Nusa Lembongan is a small island about 16 kilometres off Bali's southeast coast. It has a rich marine ecosystem and healthy coral population, with multiple diving sites. One popular site is Blue Corner with its clear blue waters and diverse animal species. Here, you can encounter creatures like manta and eagle rays, tuna, nudibranch, several shark species, and the famed Ocean Sunfish.
Besides diving, Nusa Lembongan has pristine white beaches, lush hillsides, quaint villages, and none of the crowds that you see on Bali island. After diving, you can enjoy the rest of your day on the beach, try out some water sports, go on a village tour, or just explore the island on your own.
Manta Point at Nusa Penida Island is named so thanks to the concentration of manta rays in the area. Manta rays frequently visit this spot as it's a manta cleaning station and also because the area is a meeting point for currents from the Indian and Pacific Ocean. These currents provide an abundance of phytoplanktons which the mantas feed on, so you can often see multiple manta rays gracefully gliding and feeding.
Just be mindful of the currents as they can get strong. Being one Bali's best scuba diving sites, Manta Point is a must-visit especially if you want to spot some mantas.
Crystal Bay is named so because of the crystal clear visibility in its waters. It's located off the northeast coast of Nusa Penida. Besides having crystal clear waters, it's also known for sightings of the giant Mola-Mola. Even though Crystal Bay is one of the best scuba diving sites in Bali to spot Mola-Molas, they're still rare, and their shyness doesn't help divers either.
The best time to see this giant fish is during the high season from July to September. Do note that the currents here can get strong and the water can be quite cold, so check with your dive provider before you head to Crystal Bay.
The USAT Liberty is a shipwreck just 40 metres off Bali coast. Located near Tulamben, north of Amed beach, the shipwreck lies at varying depth from only 5 metres down to 30 metres below the surface. This makes it suitable for divers of all skill levels. On and around the wreck you'll see a thriving population of coral reefs and colourful fishes, along with black sand thanks to the lava flow from nearby Mount Agung. If you dive here at night, you'll be able to see unusual marine creatures in large numbers.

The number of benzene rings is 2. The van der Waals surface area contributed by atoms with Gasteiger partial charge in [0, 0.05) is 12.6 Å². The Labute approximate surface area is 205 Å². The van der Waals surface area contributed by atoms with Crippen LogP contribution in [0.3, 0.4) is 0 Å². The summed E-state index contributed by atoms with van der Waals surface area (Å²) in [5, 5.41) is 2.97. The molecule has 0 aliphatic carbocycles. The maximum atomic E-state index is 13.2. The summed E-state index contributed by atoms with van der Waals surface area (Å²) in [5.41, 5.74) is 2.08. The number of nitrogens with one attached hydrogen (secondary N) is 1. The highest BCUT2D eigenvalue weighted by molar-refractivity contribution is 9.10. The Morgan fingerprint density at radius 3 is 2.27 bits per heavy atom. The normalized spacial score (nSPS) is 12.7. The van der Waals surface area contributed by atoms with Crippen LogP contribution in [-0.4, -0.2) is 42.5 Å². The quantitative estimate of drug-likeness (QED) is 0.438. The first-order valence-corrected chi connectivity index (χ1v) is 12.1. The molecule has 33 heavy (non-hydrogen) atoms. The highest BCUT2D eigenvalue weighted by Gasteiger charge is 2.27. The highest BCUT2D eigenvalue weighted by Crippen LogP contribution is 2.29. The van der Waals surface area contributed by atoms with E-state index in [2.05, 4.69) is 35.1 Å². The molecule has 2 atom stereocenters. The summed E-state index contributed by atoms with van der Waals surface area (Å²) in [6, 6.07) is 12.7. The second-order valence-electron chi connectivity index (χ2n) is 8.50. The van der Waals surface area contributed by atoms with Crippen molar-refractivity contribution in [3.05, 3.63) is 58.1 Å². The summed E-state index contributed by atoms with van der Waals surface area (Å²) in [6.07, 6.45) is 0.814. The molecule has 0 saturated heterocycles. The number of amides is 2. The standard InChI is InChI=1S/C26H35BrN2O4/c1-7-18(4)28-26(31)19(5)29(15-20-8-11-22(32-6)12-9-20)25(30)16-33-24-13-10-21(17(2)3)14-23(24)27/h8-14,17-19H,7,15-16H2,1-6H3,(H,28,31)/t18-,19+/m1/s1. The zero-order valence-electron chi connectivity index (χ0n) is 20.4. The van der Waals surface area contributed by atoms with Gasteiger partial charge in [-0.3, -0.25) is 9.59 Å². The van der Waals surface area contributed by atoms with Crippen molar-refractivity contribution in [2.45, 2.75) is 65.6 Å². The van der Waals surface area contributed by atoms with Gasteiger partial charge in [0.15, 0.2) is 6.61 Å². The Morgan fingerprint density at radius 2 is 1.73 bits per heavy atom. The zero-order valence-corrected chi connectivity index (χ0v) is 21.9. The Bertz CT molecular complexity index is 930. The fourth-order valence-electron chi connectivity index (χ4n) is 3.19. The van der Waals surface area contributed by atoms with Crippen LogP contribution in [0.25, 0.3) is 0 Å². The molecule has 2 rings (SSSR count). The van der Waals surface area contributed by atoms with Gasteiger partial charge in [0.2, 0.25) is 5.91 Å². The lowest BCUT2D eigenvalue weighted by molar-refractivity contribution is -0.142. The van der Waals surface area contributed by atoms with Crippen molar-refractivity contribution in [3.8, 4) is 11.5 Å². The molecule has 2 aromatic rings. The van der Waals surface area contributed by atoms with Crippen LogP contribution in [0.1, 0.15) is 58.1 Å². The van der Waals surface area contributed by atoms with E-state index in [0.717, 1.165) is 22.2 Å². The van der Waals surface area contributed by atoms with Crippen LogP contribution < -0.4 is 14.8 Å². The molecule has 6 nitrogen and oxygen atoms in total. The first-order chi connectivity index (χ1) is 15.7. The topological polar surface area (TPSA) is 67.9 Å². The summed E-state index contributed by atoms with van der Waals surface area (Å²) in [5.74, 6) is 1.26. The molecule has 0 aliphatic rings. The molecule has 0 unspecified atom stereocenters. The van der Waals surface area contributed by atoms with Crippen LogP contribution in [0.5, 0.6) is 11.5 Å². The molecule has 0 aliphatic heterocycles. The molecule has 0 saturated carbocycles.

Amed is a quiet beach known for its black sand and traditional fishing village. From here, you can go to various dive sites including The Wall and Amed Ghost Bay. To get to the dive sites, you'll ride in a traditional Balinese jukung boat. The Amed Wall, just a five minute ride away, has gorgeous coral reefs and rare animals like the Napoleon Wrasse, and if you dive down to 30 metres, you might even spot a pygmy seahorse.
Amed Ghost Bay is a muck and macro diving site with several installations of artificial reefs. These reefs vary in slope from flat to steep, providing an engaging diving experience. It's also home to large numbers of ornate ghost pipefish, mimic octopus, moral eels, and various tiny marine animals. With all the unusual, tiny creatures in the site, Ghost Bay is known as one of the best Bali scuba diving sites for macro photography.
Bali has water sports at almost every beach, and scuba diving is one that provides one of the more unique experiences as you can get up close with Bali's lesser-known marine creatures.
At Club Med Bali, we provide everything you need to have a great holiday including excellent service, all-day dining, and world-class facilities. Plus, we can also arrange scuba diving trips to all the sites mentioned above. So what are you waiting for? Book a stay with us now!